In East Delhi,
Trilokpuri residents continue to send young women away to safe havens, fearing for their safety.

Photo Credit: IANS
The women are leaving, and Sultana Begum says, they are always the first ones to leave. “Why didn’t you go then?” I asked her. She said, “Somebody needs to look after those who have nowhere to go.”

We are sitting on plastic chairs, surrounded by old men, orphaned sisters and the occasional infant. The rest of Block 27 is leaving for Old Delhi, Kanpur, Meerut, wherever else they can stay, until normalcy returns.The ease  with which the elders of Trilokpuri turn philosophical is disconcerting: for the generation that has witnessed the anti-Sikh riots of 1984 here, “communal violence” is not about the neat divisions of Diwali and Eid, cows and pigs, bhajans and azaans and loudspeakers any longer. It is about how quickly the illusion of safety is dispelled, and how, once broken, it can take a lifetime to restore. “I don’t know why Allah let me survive the last time,” said Abrar Khan, 62, “but I think now it is finally time to meet my maker.”

This presentiment of death was delivered again on Sunday, this time with a level gaze and the unwavering voice of 23-year-old Tarana, one of the six unmarried sisters who looked after their father’s clothing store, A to Z Collections in Trilokpuri. On Saturday, the family returned from a wedding to find that their business and life’s savings had been torched ‒ the shop stood metres away from about 20 policemen who refused to call the fire department, saying they “hadn’t received any orders to act”.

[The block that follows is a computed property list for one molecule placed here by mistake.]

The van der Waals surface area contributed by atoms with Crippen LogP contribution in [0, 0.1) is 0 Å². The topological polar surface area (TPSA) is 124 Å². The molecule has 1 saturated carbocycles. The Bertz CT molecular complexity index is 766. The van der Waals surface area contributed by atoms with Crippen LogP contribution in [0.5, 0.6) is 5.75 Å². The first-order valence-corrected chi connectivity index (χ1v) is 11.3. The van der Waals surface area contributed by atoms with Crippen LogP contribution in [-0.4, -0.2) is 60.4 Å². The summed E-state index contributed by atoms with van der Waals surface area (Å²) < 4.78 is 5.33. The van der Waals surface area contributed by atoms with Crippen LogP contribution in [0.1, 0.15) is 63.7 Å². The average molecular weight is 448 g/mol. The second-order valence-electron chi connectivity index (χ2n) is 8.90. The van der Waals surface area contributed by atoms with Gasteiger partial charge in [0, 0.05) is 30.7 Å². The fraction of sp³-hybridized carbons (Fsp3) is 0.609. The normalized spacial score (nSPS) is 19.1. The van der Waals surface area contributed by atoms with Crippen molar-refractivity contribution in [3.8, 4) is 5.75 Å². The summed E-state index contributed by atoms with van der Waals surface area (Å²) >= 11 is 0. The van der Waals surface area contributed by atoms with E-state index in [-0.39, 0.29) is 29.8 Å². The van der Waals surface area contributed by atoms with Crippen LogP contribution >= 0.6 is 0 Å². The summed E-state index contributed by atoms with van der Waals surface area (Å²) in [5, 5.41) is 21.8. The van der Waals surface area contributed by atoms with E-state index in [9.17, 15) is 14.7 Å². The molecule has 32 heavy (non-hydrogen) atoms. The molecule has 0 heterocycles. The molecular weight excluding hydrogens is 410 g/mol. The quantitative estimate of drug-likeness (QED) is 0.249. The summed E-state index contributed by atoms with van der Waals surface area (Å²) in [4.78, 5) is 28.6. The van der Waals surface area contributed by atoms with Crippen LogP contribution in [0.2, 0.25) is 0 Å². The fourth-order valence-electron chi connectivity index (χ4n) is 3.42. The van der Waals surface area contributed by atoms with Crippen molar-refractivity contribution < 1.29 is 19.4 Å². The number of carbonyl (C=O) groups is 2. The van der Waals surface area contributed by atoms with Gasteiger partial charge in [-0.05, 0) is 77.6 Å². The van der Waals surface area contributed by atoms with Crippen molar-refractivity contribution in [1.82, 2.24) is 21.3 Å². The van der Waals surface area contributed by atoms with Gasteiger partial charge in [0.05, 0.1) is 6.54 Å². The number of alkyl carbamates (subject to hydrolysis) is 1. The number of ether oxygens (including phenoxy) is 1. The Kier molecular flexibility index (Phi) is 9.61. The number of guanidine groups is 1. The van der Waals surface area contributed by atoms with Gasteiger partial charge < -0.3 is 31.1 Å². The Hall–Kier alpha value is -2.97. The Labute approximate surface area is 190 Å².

“We have no option now but to kill ourselves,” said Tarana. “There are eight of us, our mother is ill and our father has gone mad with grief. We are safe, but for how long? What can a house full of women do, but wait?”

Fragile truce

In the wake of recent riots, the neighbourhood of Trilokpuri, is being described in the national press as having always existed in a state of fragile truce ‒  a description fit for most of New Delhi’s neighbourhoods, where tensions could be communal, but could just as well be over parking space and still end with murder. Try as one might, it is always a difficult task to truly love one’s neighbour. Having lived next door to Trilokpuri for the past 28 years, in different parts of Mayur Vihar, I grew up hearing about not just Hindu-Muslim clashes on festivals, but inter-caste, inter-sub-caste, regional and sexual battle lines drawn across the neighbourhood.

The product of a large-scale slum-resettlement project during the Emergency, Trilokpuri’s 36 blocks are ghettos based on religion, region and language, inhabited mainly by daily-wage workers. Living among the present generation of workers are keymakers, cleaners, cooks, drivers and gardeners, but also garment manufacturers, fashion designers, media folk, jewellers and doctors who leave Trilokpuri for work every morning to melt into the rest of New Delhi.

Swirling resentment

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